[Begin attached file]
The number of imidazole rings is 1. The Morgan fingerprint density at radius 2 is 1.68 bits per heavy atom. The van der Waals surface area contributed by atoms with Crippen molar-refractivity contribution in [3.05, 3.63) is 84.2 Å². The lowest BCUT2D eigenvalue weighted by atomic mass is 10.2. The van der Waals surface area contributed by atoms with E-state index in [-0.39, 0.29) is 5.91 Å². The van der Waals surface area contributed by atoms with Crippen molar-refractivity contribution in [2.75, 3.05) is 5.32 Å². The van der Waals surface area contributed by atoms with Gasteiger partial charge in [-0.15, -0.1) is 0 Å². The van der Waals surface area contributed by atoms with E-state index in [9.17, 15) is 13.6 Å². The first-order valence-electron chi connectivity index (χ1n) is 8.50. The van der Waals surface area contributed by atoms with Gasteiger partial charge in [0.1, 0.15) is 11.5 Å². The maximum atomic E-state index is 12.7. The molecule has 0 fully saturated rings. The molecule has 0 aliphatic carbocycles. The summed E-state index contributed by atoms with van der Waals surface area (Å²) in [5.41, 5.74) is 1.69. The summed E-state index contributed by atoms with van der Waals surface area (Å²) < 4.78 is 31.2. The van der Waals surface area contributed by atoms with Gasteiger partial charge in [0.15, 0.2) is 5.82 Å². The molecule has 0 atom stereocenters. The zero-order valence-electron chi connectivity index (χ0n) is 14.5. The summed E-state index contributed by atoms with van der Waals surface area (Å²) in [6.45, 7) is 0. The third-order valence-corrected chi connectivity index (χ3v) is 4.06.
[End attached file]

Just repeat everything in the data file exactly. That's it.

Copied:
The number of imidazole rings is 1. The Morgan fingerprint density at radius 2 is 1.68 bits per heavy atom. The van der Waals surface area contributed by atoms with Crippen molar-refractivity contribution in [3.05, 3.63) is 84.2 Å². The lowest BCUT2D eigenvalue weighted by atomic mass is 10.2. The van der Waals surface area contributed by atoms with E-state index in [-0.39, 0.29) is 5.91 Å². The van der Waals surface area contributed by atoms with Crippen molar-refractivity contribution in [2.75, 3.05) is 5.32 Å². The van der Waals surface area contributed by atoms with Gasteiger partial charge in [-0.15, -0.1) is 0 Å². The van der Waals surface area contributed by atoms with E-state index in [9.17, 15) is 13.6 Å². The first-order valence-electron chi connectivity index (χ1n) is 8.50. The van der Waals surface area contributed by atoms with Gasteiger partial charge in [0.1, 0.15) is 11.5 Å². The maximum atomic E-state index is 12.7. The molecule has 0 fully saturated rings. The molecule has 0 aliphatic carbocycles. The summed E-state index contributed by atoms with van der Waals surface area (Å²) in [5.41, 5.74) is 1.69. The summed E-state index contributed by atoms with van der Waals surface area (Å²) < 4.78 is 31.2. The van der Waals surface area contributed by atoms with Gasteiger partial charge in [0.15, 0.2) is 5.82 Å². The molecule has 0 atom stereocenters. The zero-order valence-electron chi connectivity index (χ0n) is 14.5. The summed E-state index contributed by atoms with van der Waals surface area (Å²) in [6.45, 7) is 0. The third-order valence-corrected chi connectivity index (χ3v) is 4.06.